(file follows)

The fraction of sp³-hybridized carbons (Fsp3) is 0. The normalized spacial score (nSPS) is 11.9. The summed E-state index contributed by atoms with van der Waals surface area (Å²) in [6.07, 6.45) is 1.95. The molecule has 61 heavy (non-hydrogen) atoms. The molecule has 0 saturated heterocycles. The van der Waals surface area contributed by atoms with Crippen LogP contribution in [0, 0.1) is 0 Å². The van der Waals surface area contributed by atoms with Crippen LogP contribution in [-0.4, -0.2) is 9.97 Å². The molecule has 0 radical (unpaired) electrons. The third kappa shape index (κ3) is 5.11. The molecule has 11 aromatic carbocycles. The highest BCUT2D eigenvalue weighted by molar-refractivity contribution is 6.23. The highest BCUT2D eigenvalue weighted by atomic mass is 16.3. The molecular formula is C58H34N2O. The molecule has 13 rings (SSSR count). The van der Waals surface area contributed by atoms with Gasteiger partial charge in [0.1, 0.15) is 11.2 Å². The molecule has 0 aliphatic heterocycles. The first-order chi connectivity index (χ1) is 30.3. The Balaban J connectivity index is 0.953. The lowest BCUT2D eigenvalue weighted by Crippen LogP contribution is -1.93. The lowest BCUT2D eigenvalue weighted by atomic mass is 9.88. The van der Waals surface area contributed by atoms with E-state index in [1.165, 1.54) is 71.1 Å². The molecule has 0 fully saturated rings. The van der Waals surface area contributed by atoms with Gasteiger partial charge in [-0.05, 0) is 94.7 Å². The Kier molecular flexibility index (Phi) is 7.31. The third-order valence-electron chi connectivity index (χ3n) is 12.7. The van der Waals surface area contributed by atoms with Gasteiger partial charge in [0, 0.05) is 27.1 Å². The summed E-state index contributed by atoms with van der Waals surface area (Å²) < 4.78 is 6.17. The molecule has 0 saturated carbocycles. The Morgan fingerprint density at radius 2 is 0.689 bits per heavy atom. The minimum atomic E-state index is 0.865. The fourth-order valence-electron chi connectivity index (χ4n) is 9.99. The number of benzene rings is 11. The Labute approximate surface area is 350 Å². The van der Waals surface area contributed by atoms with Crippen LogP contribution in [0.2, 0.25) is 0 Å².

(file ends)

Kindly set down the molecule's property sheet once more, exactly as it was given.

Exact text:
The fraction of sp³-hybridized carbons (Fsp3) is 0. The normalized spacial score (nSPS) is 11.9. The summed E-state index contributed by atoms with van der Waals surface area (Å²) in [6.07, 6.45) is 1.95. The molecule has 61 heavy (non-hydrogen) atoms. The molecule has 0 saturated heterocycles. The van der Waals surface area contributed by atoms with Crippen LogP contribution in [0, 0.1) is 0 Å². The van der Waals surface area contributed by atoms with Crippen LogP contribution in [-0.4, -0.2) is 9.97 Å². The molecule has 0 radical (unpaired) electrons. The third kappa shape index (κ3) is 5.11. The molecule has 11 aromatic carbocycles. The highest BCUT2D eigenvalue weighted by molar-refractivity contribution is 6.23. The highest BCUT2D eigenvalue weighted by atomic mass is 16.3. The molecular formula is C58H34N2O. The molecule has 13 rings (SSSR count). The van der Waals surface area contributed by atoms with Gasteiger partial charge in [0.1, 0.15) is 11.2 Å². The molecule has 0 aliphatic heterocycles. The first-order chi connectivity index (χ1) is 30.3. The Balaban J connectivity index is 0.953. The lowest BCUT2D eigenvalue weighted by Crippen LogP contribution is -1.93. The lowest BCUT2D eigenvalue weighted by atomic mass is 9.88. The van der Waals surface area contributed by atoms with E-state index in [1.165, 1.54) is 71.1 Å². The molecule has 0 fully saturated rings. The van der Waals surface area contributed by atoms with Gasteiger partial charge in [-0.05, 0) is 94.7 Å². The Kier molecular flexibility index (Phi) is 7.31. The third-order valence-electron chi connectivity index (χ3n) is 12.7. The van der Waals surface area contributed by atoms with Gasteiger partial charge in [0, 0.05) is 27.1 Å². The summed E-state index contributed by atoms with van der Waals surface area (Å²) < 4.78 is 6.17. The molecule has 0 saturated carbocycles. The Morgan fingerprint density at radius 2 is 0.689 bits per heavy atom. The minimum atomic E-state index is 0.865. The fourth-order valence-electron chi connectivity index (χ4n) is 9.99. The number of benzene rings is 11. The Labute approximate surface area is 350 Å². The van der Waals surface area contributed by atoms with Crippen LogP contribution in [0.2, 0.25) is 0 Å².